By Chris Lane
By Jeff Balke
By Aaron Reiss
By Angelica Leicht
By Dianna Wray
By Aaron Reiss
By Camilo Smith
By Craig Malisow
Not to worry. The Democratic Party has a proud history and is still "the party of Middle America," at least according to David Mincberg, the chairman of the Harris County Democratic Party, in a letter to fellow Democrats asking them to help celebrate the party's past and future (?) at a fundraiser on April 8 at the Westin Oaks hotel.
And how might those good middle Americans who make up the backbone of the Democratic Party help? Well, if they really want to be of assistance they can sell the family car and ante up $10,000 to be a "host" for the fundraiser. For that ten grand, Mincberg's letter explains, the donor will receive ten tickets to a private reception prior to the evening's festivities and "recognition from the podium" during the main event.
If that's too steep a price for the working stiff, he might want to dip into the kids' college fund and come up with a $5,000 donation to be a "sponsor," entitling him to five tickets to the private reception. Alas, sponsordom does not include recognition from the podium, but will get the donor's name listed on the program and marquee for the event.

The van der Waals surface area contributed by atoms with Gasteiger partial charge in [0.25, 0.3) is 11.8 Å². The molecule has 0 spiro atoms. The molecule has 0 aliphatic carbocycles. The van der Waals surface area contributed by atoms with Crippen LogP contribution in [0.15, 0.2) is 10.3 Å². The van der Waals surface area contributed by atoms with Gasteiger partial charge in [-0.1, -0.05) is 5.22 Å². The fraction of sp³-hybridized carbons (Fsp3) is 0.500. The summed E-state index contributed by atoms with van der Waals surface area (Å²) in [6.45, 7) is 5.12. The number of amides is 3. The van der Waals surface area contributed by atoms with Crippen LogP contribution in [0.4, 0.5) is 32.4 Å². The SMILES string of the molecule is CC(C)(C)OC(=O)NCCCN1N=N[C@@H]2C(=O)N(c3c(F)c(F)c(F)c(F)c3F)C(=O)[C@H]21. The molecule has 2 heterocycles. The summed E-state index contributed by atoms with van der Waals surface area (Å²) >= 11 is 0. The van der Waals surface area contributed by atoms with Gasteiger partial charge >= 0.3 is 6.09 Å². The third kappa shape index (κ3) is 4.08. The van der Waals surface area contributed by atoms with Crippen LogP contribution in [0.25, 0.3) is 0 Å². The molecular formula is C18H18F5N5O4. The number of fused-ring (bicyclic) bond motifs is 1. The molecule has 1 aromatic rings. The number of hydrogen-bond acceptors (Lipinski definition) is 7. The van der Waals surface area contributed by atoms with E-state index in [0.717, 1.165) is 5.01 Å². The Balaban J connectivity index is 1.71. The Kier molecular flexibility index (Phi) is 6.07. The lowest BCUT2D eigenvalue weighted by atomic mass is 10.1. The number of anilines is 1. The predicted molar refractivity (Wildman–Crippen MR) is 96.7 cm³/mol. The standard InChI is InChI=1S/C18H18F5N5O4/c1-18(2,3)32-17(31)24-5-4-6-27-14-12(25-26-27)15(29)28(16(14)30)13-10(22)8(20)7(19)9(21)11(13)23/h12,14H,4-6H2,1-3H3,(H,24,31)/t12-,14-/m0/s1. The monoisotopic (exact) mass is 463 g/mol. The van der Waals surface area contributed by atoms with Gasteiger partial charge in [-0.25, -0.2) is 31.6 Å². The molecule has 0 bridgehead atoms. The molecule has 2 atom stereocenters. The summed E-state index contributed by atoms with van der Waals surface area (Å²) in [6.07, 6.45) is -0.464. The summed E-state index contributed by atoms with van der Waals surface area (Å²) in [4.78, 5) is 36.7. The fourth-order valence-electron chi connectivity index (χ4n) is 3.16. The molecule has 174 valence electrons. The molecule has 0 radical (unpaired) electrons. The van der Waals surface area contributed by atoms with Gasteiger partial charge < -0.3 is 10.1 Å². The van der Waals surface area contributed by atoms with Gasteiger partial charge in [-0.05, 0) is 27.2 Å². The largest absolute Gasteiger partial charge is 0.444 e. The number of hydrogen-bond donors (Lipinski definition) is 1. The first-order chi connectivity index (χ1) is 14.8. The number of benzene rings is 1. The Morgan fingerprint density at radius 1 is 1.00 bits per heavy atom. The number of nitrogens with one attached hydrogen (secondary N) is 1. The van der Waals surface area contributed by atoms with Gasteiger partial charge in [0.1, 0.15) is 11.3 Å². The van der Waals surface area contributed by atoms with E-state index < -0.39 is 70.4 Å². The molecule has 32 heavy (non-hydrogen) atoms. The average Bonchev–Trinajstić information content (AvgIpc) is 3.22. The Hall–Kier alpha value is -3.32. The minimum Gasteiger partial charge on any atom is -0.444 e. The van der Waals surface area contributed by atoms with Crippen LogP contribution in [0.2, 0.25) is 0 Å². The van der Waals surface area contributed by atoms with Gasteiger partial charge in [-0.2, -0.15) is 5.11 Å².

If that's still too big a financial hit, take that $2,500 you set aside for car insurance and other sundry incidentals and buy the honorific of "patron," which will set you up with three ducats to the private get-together and a listing in the program. And even if you were caught in that last wave of layoffs... er... downsizings, surely you can forgo paying your city of Houston water bill for the next year and scrape together a $1,000 donation. For that, you'll be a "friend" (only one measly ticket to the private reception, though).
Which just goes to show that money can buy friendship. It can also buy access, for those who attend the private reception will get to make or renew acquaintances with (according to Mincberg's letter) three "leaders of the highest character and integrity" -- U.S. Representatives Ken Bentsen, Sheila Jackson Lee and Gene Green.
Mincberg, a real-estate developer who was elected party chair last year over Leslie Perez, Houston's favorite killer transsexual, explained via phone that he's hoping some individuals and corporations "will be so moved" by his appeal that they'll urp up the ten grand. "They may or may not be middle-class Americans," he adds.
-- Jim Simmon